What can be done about the ideological tilt at colleges and universities? At times, it seems as though the Ivory Tower will be forever lost in a fog of political correctness and collectivist dogma.
Yet there have been some positive developments. A number of donors—individuals and organizations—are finding that they can make a difference in the fight to restore objective analysis and the search for truth. Through their efforts, small islands of intellectual rigor and appreciation of the foundations of Western civilization in our universities are popping up, even in bastions of rigid anti-Western thought.
Most are modest, sometimes mere “programs,” some involving just a professor or two. Typically, outside funding enables a professor to teach a course in, say, the roots of liberal democracy. Or a series of speakers fosters ideas neglected on the campus, such as the history of economic thought. Such programs can cost as little as $20,000 a year, or they can involve millions.
The programs have names like the James Madison Program on American Ideals and Institutions at Princeton, the Center for the History of Political Economy at Duke, and the Tocqueville Program at Furman University.
The Tocqueville Program, which has been in operation for about seven years, illustrates how two individuals, a North Carolina husband and wife who have education “in their bones,” can help a program that elevates often neglected but crucial topics.
Furman is a respected liberal arts college in Greenville, South Carolina, with an undergraduate enrollment of about 2500. Affiliated early on with the Southern Baptist Convention, it separated from the convention in 1992. Like many small, once-religious colleges cut off from their moorings, it maintains a traditional aura while also advancing trendy ideas such as sustainability.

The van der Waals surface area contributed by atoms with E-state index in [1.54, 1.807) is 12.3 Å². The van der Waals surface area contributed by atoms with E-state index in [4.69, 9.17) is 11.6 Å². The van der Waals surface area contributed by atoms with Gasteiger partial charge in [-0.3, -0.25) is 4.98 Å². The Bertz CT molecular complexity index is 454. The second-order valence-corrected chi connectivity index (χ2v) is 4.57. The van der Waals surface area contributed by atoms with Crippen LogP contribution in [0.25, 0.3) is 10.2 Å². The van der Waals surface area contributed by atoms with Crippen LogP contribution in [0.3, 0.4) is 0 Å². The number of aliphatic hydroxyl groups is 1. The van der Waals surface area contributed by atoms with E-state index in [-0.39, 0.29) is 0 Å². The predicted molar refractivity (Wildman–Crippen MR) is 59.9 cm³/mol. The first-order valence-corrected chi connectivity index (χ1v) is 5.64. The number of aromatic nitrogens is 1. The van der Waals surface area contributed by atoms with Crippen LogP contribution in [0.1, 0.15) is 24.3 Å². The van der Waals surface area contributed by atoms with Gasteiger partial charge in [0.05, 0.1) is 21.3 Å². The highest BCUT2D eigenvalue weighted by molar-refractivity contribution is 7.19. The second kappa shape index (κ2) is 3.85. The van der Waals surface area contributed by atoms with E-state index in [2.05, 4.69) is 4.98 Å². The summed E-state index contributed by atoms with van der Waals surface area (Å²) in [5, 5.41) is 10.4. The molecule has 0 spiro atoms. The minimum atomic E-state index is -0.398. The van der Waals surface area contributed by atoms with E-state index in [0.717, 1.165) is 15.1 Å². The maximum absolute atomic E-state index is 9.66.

Enter the MacNeils, who helped two professors find the funds to give greater attention to classical political philosophy. The Tocqueville Program provides for a speakers’ series and a seminar each year in political thought, with the specific topic changing each year.
Naming the program for Alexis de Tocqueville, the nineteenth-century French author, reflects a desire to inform students today about the relevance of traditional political philosophy. Benjamin Storey, one of the two directors, says that studying Tocqueville helps today’s students acquire “both an understanding of the distinctive principles of modern liberal democracy, as well as an appreciation of the enduring questions addressed by the broader Western tradition.”
The current theme is based on Tocqueville’s Democracy in America, his masterpiece of analysis (and 1835 best-seller). The program, however, does not focus on Tocqueville alone; the first year’s project applied traditional political philosophy to a modern issue, biotechnology.
This venture wasn’t the MacNeils’ first attempt at raising the intellectual discourse on college campuses through service, philanthropy, and fund-raising. Until 2001, they spent their professional lives in Wisconsin, where Ginny MacNeil served on the University of Wisconsin’s board of regents and her husband, Sandy, was involved in a variety of businesses and philanthropic endeavors. They moved to North Carolina “for an adventure,” Ginny says, and they settled in a small town near Hendersonville.